Presentation: PerfView: The Ultimate .NET Performance Tool

Track: Bare Knuckle Performance

Location: Whittle, 3rd flr.

Duration: 1:40pm - 2:30pm

Day of week: Wednesday

Level: Advanced

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What You’ll Learn

  • Hear about PerfView, an open source tool for .NET performance diagnosis in production environments.

  • Learn how to use PerfView through examples.


PerfView is a free, standalone, small-impact tool produced by the CLR team that helps in performance investigations. It offers several unique features for understanding large performance reports, such as sampling, pattern folding, differencing, and grouping. You can use it for ETW analysis on large-scale Windows servers as well as low-end client devices and phones -- and you can even use it as a general-purpose analysis tool for Linux performance traces. In this session we will use PerfView to systematically measure and improve CPU time, wall-clock time, and memory usage (yes, PerfView can solve memory leaks as well!).


What's the primary focus of your talk?


I traditionally have been a Windows person. My first year as a developer was C++ on Windows. But at some point I became a performance diagnostic generalist. I do a mix of work that could be a Linux system, even embedded Linux, it could be .NET running on Windows, could be web applications, could be JVM. I don't deal with specific languages so much although I do still write code. I'm more interested in how the runtime works, in the interactions with the operating system, systems level stuff. That's where I find most interesting cases.


Can you tell us a bit about the motivation for your talk?


A lot of Windows developers only have in their toolbox some very expensive and not really 'wieldy' performance diagnostic tools. You could maybe use them in the development environment while you're writing the code, maybe even in load testing but not so much in production. A lot of the Windows profilers and the .NET profilers slow you down a lot, and they have really complicated installations required or they are very invasive. There's a bunch of problems which make them irrelevant for production even if it's a controlled production environment, and even worse if it is partially under your control, like a PaaS cloud offering where you're not really just running arbitrary code on the target machine. And this is where PerfView comes in. It's an open source tool. It was originally developed inside Microsoft for their own use troubleshooting and diagnosing issues with the .NET runtime itself and with various applications they had. One of the first users was the Bing team, and they have used it extensively until this day. But now it's a comprehensive tool for doing all kinds of performance analysis on Windows. It has a strong .NET focus but you can use it for C++ applications as well. What’s more, you can put PerfView in a production environment and grab data and move it back and forth.


How are you going to address the tool in your talk?


I've been doing .NET performance training for a while, so I have a huge collection of demos and labs which I’m going to use. Examples include a desktop application that has a non-responsive UI that we can troubleshoot using PerfView, a server application which is having trouble keeping up with requests because it's allocating a lot of memory and causing lots of garbage collection. I'll show how to set up continuous monitoring so that you can have something running in the background and collecting lightweight data all the time. When something suspicious happens, like a CPU spike or a particularly long request, then you automatically flush the events you collected so far, and you just keep recording them to memory so on disk you only get data that you want to analyze. There's about 5 or 6 examples like that that I'll be going through and showing the power of PerfView.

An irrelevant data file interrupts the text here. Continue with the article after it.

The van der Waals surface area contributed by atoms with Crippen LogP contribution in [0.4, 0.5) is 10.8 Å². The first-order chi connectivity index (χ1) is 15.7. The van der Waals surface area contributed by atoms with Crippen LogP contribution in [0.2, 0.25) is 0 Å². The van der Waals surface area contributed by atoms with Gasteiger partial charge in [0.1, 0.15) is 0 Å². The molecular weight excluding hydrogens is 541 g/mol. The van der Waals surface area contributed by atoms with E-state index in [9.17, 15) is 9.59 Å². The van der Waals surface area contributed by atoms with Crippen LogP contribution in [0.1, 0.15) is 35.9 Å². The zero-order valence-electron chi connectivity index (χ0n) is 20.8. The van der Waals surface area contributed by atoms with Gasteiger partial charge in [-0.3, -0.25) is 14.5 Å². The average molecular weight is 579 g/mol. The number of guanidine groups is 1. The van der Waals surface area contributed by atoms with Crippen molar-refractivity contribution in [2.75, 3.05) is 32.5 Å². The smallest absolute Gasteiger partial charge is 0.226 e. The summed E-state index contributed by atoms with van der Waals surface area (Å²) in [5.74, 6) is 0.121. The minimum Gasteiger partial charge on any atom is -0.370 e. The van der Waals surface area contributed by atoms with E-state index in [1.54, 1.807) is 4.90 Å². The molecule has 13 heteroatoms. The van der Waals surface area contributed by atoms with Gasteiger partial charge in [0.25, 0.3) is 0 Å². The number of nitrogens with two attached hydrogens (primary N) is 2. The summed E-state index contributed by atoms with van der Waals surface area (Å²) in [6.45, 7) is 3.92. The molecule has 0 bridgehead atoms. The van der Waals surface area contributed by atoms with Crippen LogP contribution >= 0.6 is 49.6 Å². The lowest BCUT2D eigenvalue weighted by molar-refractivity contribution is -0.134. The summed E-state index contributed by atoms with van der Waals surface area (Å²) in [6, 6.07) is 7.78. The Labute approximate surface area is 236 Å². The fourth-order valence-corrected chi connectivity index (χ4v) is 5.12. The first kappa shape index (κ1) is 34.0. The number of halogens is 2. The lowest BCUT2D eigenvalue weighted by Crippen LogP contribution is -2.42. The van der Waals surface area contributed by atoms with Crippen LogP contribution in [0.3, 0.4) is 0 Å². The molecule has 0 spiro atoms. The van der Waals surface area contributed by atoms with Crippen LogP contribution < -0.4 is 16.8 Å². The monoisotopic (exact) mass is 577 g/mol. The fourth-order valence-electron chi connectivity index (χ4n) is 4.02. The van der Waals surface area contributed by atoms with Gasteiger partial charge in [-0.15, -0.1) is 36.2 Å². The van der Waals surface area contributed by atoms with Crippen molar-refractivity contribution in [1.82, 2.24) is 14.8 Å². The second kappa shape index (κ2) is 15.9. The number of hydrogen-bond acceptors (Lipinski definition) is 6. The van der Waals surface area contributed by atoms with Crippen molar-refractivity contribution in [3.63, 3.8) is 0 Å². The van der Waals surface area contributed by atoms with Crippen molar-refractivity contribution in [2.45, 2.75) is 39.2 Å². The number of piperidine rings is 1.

What you want someone to be able to leave your talk with?


I just want them to be using PerfView in their day job. It's really almost the only option for production environments and for systems that are not entirely under your control. Even in development, it has a bunch of features like one thing we will be showing, the heap memory snapshots. Of course, you can take a heap snapshot of a process and analyze it with numerous other tools. But PerfView has its own system for collecting snapshots, which is a lot more compact, so you can generate snapshots of 50 GB heaps, which is really hard with almost any other tool. I just want people to know that this thing is available, it's widely tested, it's a Microsoft product on one hand but it's very rapidly evolving, so it's something that they should be using for a lot of performance problems they run into.

Speaker: Sasha Goldshtein

CTO of Sela Group, a Microsoft MVP and Regional Director

Sasha Goldshtein is the CTO of Sela Group, a Microsoft MVP and Regional Director, Pluralsight and O'Reilly author, and international consultant and trainer. Sasha is the author of two books and multiple online courses, and a prolific blogger. He is also an active open source contributor to projects focused on system diagnostics, performance monitoring, and tracing -- across multiple operating systems and runtimes. Sasha authored and delivered training courses on Linux performance optimization, event tracing, production debugging, mobile application development, and modern C++. Between his consulting engagements, Sasha speaks at international conferences world-wide.

Find Sasha Goldshtein at